You’ll get a two-for-one today! I could spam you with two different blog posts, but I decided to combine them for your viewing pleasure. If your looking for the link-up from Scattered Seashells, scroll a little further down. Otherwise, enjoy Wordy Wednesday’s topic OHI cards.

OHI Cards: OHI (other health insurance) cards are cards printed off by your doctors office proving you have filled out the DD form 2569 (because we all know what that is). Since we fill out millions of forms in the Army, here is a explanation of DD form 2569.

Per the Army’s website for Andrew Rader U.S. Army Health Clinic “The Third Party Collection (TPC) Program was legislated by Congress in 1986. It obligates Department of Defense (DoD) Military Treatment Facilities (MTFs) to bill private health insurance carriers such as Blue Cross/Blue Shield, Mail Handlers, Aetna, etc., for the cost of medical care furnished to retirees and family members covered by their own health insurance policies. This includes all medical benefits such as inpatient care, outpatient care, and ancillary services such as pharmacy items.”

 The cards need to be renewed yearly, sometimes more often based on reason. I have had to fill this thing out probably 10 times this year. We are on Tricare Prime and have no other insurance. We are told we need to carry this card with us at all times and hand it over with our ID’s when checking into the doctors office or at the pharmacy. However, I have never been asked for said card except at the OB clinic at a major Army hospital here. Our local Army clinics have never requested to see it and have never had me fill out the forms. From my understanding this is Army wife policy. However, you will need to verify with your PCM or clinic in regards to their local policies.

Private health insurance policies are billed, that is why we use the term “Third Party”. MTFs can only collect for services covered by your third party health insurance plan according to your benefits with the plan.


Saw this new link up from a blogger I follow. It seemed to go hand in hand with another challenge I did last week in regards to “a day in the life” sorts. I love documenting everything I did that day. I really wanted people to see what a typical day was to me (and it was a pretty easy day). About 20 photos later I was done. Here is a sneak peek into my day on November 13, 2013 followed by my answers to this weeks link up.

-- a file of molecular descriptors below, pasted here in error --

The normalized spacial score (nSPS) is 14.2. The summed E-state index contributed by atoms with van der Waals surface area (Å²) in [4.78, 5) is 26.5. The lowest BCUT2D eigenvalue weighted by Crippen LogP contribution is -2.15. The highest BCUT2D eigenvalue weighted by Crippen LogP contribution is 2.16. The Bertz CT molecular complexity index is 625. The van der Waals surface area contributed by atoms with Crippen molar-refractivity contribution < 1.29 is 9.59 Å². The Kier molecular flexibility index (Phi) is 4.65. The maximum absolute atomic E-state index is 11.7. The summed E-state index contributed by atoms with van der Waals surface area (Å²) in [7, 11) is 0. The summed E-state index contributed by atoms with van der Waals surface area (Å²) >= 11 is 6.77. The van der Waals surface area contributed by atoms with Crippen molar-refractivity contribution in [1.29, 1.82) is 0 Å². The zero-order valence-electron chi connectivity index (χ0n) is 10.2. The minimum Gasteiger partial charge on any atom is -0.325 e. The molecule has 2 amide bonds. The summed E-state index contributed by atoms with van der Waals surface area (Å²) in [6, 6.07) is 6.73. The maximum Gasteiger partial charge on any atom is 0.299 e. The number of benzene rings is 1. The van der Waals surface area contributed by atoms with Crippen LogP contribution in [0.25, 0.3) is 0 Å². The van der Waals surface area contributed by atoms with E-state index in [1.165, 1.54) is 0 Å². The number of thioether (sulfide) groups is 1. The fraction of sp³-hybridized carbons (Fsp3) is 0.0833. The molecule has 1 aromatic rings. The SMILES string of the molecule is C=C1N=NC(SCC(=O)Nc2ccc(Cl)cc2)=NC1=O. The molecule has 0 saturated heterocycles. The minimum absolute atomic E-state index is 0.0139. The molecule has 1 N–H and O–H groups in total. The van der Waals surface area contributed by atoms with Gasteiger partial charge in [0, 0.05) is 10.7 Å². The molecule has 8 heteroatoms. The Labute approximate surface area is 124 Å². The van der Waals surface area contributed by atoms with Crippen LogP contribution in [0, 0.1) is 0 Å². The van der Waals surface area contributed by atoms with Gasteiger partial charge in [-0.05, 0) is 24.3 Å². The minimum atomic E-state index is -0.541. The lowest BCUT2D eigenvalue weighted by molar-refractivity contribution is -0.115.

The Pearl & The Pilot

Post #1 – Routines

What is your typical daily routine/schedule like? It is literally chaos organized. It looks messy, there are clothes flying in the morning, food on the floor from breakfast, running to school and the day ends on just about the same way it started. Get up, get dressed, eat, kids to school, errands and cleaning, pick up kid, feed kids lunch, go get other kid, home in time for therapists, dinner, bath, book, and bed.

What things do you do weekly/monthly in addition to daily? I am the assistant co-leader for our base MOPS, the FRG leader for my husbands troop, co-author of a blog, trying to write a book and scheduling therapists and doctors appointments.

How does your spouse’s schedule impact your daily routine? His schedule is never the same. Some days he is up and gone by 4 other days he doesn’t get home until midnight. Other days we is told he won’t even be coming home the next day. It’s never the same and never predictable. Thus, I can never rely on him being home to help with the kids or attend a appointment.

How do you balance having a clean home and making memories with your children?
Horribly. I hate cleaning my bathrooms. So I ignore them. I’m in the process of teaching my children household responsibilities. Cleaning the bathroom is a task we have already started on. I had kids for free child labor right? Jk. I vacuum and mop every day. We have all wooden floors and like in a place were it is customary to take your shoes off in the home. I hate walking barefoot on the floors and I’m sure others are the same way. I have also introduced my kids the the stick vac. So when I am cleaning they are too. Never too young to teach them.

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